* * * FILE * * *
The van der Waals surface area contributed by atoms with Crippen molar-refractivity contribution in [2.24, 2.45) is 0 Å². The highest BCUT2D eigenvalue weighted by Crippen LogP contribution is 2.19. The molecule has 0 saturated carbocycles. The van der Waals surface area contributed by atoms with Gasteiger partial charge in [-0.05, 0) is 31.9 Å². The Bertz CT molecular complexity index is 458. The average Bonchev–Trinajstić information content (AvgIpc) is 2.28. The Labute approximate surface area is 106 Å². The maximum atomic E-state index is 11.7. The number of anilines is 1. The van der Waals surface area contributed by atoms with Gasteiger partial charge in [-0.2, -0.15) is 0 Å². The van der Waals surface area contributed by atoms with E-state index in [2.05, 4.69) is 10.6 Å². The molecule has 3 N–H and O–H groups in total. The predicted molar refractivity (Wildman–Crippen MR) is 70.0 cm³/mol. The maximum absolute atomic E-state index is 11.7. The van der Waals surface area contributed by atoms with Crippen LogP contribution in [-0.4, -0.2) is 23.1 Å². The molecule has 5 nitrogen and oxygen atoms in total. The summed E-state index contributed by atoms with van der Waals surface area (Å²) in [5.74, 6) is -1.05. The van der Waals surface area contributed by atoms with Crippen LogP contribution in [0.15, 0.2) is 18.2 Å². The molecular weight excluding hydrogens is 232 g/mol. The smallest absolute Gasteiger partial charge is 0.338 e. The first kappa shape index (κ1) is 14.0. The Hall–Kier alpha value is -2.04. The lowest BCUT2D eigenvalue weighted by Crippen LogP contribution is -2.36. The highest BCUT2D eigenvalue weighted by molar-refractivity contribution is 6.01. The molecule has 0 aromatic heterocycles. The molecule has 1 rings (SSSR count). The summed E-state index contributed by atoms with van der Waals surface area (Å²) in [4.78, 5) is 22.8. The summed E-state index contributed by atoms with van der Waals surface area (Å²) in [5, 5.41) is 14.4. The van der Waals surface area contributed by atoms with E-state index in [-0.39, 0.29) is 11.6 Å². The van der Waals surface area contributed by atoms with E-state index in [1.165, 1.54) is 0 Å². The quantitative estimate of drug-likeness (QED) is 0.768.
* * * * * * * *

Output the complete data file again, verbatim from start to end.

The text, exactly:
The van der Waals surface area contributed by atoms with Crippen molar-refractivity contribution in [2.24, 2.45) is 0 Å². The highest BCUT2D eigenvalue weighted by Crippen LogP contribution is 2.19. The molecule has 0 saturated carbocycles. The van der Waals surface area contributed by atoms with Gasteiger partial charge in [-0.05, 0) is 31.9 Å². The Bertz CT molecular complexity index is 458. The average Bonchev–Trinajstić information content (AvgIpc) is 2.28. The Labute approximate surface area is 106 Å². The maximum atomic E-state index is 11.7. The number of anilines is 1. The van der Waals surface area contributed by atoms with Gasteiger partial charge in [-0.2, -0.15) is 0 Å². The van der Waals surface area contributed by atoms with E-state index in [2.05, 4.69) is 10.6 Å². The molecule has 3 N–H and O–H groups in total. The predicted molar refractivity (Wildman–Crippen MR) is 70.0 cm³/mol. The maximum absolute atomic E-state index is 11.7. The van der Waals surface area contributed by atoms with Crippen LogP contribution in [-0.4, -0.2) is 23.1 Å². The molecule has 5 nitrogen and oxygen atoms in total. The summed E-state index contributed by atoms with van der Waals surface area (Å²) in [5.74, 6) is -1.05. The van der Waals surface area contributed by atoms with Crippen LogP contribution in [0.15, 0.2) is 18.2 Å². The molecular weight excluding hydrogens is 232 g/mol. The smallest absolute Gasteiger partial charge is 0.338 e. The first kappa shape index (κ1) is 14.0. The Hall–Kier alpha value is -2.04. The lowest BCUT2D eigenvalue weighted by Crippen LogP contribution is -2.36. The highest BCUT2D eigenvalue weighted by molar-refractivity contribution is 6.01. The molecule has 0 aromatic heterocycles. The molecule has 1 rings (SSSR count). The summed E-state index contributed by atoms with van der Waals surface area (Å²) in [4.78, 5) is 22.8. The summed E-state index contributed by atoms with van der Waals surface area (Å²) in [5, 5.41) is 14.4. The van der Waals surface area contributed by atoms with E-state index in [-0.39, 0.29) is 11.6 Å². The van der Waals surface area contributed by atoms with E-state index in [1.165, 1.54) is 0 Å². The quantitative estimate of drug-likeness (QED) is 0.768.